Sailing Indonesia’s Raja Ampat islands on a Kardashian-approved superyacht

This isn’t just a boat trip. It’s an access pass to a world where we don’t belong

The far-flung Indonesian archipelago of Raja Ampat should really have a no responsibility disclaimer put in place. Never again will the blues, greens and golds of a tropical holiday be so vibrant and detailed. Wherever you travel in the world, the beaches and seas will never seem good enough. Wherever you go afterwards, these islands will haunt your imagination.

I was thinking this while sailing onboard Prana by Atzaro, a Kardashian-approved luxury yacht with gaft-rigged masts, ironwood bowsprit and seven sails (Kim, Kourtney and company were the first to charter the boat for a private trip pre-pandemic). The €5 million Sulawesi-built phinisi is a Robinson Crusoe-style frigate magicked into reality, then amped up with nine suites, Balinese-style lounge and cocktail bar, 18-seater dining room and calming massage parlour. And there's also a watersports hub stocked with paddleboards, water skis, sea kayaks, wakeboards and scuba gear. No adjective wholly captures the experience of sailing onboard into the great wide blue. Come on honeymoon, for a celebration, or trip of a lifetime with a group of friends; it isn't just a boat trip. It's an access pass to a world where we don't belong.

The owners of this extraordinary yacht – Spaniard Victor Guach and Belgian Philip Gonda – say they first came to Indonesia because the landscape and vibe reminded them of their home in Ibiza, where they run the equally polished Atzaró Agroturismo spa hotel. Years later, they decided to buy their own luxury vessel and now Prana by Atzaro – Sanskrit for "breathe" – sails Komodo National Park, as well as Raja Ampat, off Bird's Head Peninsula on the island of New Guinea.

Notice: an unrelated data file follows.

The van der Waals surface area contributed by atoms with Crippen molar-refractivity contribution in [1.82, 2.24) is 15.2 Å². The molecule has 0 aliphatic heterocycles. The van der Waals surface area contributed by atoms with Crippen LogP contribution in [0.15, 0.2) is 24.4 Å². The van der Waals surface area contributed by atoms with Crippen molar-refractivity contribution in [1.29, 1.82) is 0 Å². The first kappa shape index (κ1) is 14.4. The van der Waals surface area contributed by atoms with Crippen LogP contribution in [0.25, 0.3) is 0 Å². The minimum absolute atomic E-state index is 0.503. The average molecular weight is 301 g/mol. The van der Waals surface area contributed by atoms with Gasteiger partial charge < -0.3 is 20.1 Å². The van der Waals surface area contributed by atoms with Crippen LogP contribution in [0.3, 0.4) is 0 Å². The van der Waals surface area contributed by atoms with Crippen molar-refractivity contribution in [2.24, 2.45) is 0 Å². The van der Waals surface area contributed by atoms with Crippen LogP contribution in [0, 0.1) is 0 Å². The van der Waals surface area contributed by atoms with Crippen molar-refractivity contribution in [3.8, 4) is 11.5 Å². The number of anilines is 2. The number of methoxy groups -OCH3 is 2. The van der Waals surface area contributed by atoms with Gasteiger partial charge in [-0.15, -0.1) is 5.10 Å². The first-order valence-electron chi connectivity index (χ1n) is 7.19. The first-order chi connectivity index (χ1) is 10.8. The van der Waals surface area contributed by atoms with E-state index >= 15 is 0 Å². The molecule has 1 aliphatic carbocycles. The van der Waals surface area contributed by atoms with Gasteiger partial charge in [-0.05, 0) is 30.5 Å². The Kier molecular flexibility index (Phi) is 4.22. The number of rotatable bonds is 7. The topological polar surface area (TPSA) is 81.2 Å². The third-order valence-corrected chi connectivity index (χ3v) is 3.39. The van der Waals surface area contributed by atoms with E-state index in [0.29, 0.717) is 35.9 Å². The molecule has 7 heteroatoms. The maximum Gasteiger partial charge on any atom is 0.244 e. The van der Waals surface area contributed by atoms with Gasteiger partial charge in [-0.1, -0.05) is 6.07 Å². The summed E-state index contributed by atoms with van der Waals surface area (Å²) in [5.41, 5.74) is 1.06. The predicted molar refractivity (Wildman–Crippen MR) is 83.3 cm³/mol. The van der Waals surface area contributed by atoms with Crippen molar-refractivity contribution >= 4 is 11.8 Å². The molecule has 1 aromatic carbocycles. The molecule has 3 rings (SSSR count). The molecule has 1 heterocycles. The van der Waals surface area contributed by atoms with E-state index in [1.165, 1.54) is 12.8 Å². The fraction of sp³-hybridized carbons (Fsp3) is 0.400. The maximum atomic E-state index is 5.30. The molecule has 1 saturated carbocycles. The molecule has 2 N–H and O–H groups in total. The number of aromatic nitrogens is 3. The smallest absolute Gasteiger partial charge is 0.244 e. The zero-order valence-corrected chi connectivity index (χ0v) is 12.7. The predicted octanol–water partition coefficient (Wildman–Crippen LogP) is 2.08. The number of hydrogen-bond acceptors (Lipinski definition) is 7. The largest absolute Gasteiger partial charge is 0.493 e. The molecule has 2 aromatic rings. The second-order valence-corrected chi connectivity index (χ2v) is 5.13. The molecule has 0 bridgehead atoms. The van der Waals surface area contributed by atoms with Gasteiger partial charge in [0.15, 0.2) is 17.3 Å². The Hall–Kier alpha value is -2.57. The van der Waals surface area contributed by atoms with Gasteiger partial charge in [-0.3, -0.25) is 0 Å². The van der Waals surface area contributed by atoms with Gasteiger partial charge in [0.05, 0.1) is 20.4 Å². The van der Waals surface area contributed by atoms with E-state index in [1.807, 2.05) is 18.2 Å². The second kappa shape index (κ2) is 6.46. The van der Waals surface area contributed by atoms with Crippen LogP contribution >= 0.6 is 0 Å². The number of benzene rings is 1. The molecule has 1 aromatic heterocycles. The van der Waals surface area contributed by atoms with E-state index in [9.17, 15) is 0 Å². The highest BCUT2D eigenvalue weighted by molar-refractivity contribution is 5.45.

The 180-footer left the shipyards of Bira in September 2018 to start a new life and it now makes a compelling case as Southeast Asia’s greatest sailing adventure, around spectacular flint-crested karst islands and sunlit lagoons.


Our route is plotted from the port city of Sorong to Pulau Wayag up the western edge of Waigeo, one of the archipelago's four main islands. Our first day starts with snorkelling in ultramarine waters alongside turtles and trigger fish in the shallows of Yenbuba island. It ends with one of the earth's most audacious wonders. When the sun dissolves into the sea and night falls, thousands of fruit bats take flight over the jungle-dense island. It's a dizzying display and the transition leaves both us and the 18-strong crew gasping the air for oohs and aahs.

No day is the same. Next morning, off the tropical island of Kri, I spy a shoal of black-tip reef sharks in the translucent water from a kayak, then alight with a thump on a footprint-free sandbank. There is a sense it is a little world within itself; a skeletal tree, anchored with a swing made of threadbare rope, is the only sign humans populate the same planet.